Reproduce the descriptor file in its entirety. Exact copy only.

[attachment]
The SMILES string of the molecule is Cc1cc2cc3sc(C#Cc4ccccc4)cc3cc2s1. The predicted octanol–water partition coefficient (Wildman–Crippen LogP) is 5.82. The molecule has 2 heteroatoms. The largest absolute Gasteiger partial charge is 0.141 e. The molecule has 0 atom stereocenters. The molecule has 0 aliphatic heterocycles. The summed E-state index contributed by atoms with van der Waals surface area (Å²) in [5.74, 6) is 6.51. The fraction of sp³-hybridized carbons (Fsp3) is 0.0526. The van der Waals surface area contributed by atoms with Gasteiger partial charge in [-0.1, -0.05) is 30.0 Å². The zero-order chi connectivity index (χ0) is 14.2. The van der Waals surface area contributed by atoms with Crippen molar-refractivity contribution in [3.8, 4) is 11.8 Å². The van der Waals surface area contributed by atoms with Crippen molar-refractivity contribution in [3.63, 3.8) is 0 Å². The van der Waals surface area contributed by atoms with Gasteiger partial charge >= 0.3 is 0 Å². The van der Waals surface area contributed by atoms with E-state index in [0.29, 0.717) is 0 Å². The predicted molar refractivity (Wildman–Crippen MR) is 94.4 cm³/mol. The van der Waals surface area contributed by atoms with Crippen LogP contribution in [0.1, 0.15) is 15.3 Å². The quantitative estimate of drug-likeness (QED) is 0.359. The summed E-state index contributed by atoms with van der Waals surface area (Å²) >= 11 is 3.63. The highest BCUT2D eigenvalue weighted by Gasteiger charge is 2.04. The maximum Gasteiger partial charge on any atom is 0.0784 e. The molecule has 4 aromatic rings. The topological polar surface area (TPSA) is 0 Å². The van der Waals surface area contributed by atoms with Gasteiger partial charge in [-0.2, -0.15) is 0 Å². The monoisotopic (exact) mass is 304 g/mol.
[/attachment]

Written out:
The SMILES string of the molecule is Cc1cc2cc3sc(C#Cc4ccccc4)cc3cc2s1. The predicted octanol–water partition coefficient (Wildman–Crippen LogP) is 5.82. The molecule has 2 heteroatoms. The largest absolute Gasteiger partial charge is 0.141 e. The molecule has 0 atom stereocenters. The molecule has 0 aliphatic heterocycles. The summed E-state index contributed by atoms with van der Waals surface area (Å²) in [5.74, 6) is 6.51. The fraction of sp³-hybridized carbons (Fsp3) is 0.0526. The van der Waals surface area contributed by atoms with Gasteiger partial charge in [-0.1, -0.05) is 30.0 Å². The zero-order chi connectivity index (χ0) is 14.2. The van der Waals surface area contributed by atoms with Crippen molar-refractivity contribution in [3.8, 4) is 11.8 Å². The van der Waals surface area contributed by atoms with Crippen molar-refractivity contribution in [3.63, 3.8) is 0 Å². The van der Waals surface area contributed by atoms with Gasteiger partial charge >= 0.3 is 0 Å². The van der Waals surface area contributed by atoms with E-state index in [0.29, 0.717) is 0 Å². The predicted molar refractivity (Wildman–Crippen MR) is 94.4 cm³/mol. The van der Waals surface area contributed by atoms with Crippen LogP contribution in [0.1, 0.15) is 15.3 Å². The quantitative estimate of drug-likeness (QED) is 0.359. The summed E-state index contributed by atoms with van der Waals surface area (Å²) >= 11 is 3.63. The highest BCUT2D eigenvalue weighted by Gasteiger charge is 2.04. The maximum Gasteiger partial charge on any atom is 0.0784 e. The molecule has 4 aromatic rings. The topological polar surface area (TPSA) is 0 Å². The van der Waals surface area contributed by atoms with Gasteiger partial charge in [-0.2, -0.15) is 0 Å². The monoisotopic (exact) mass is 304 g/mol.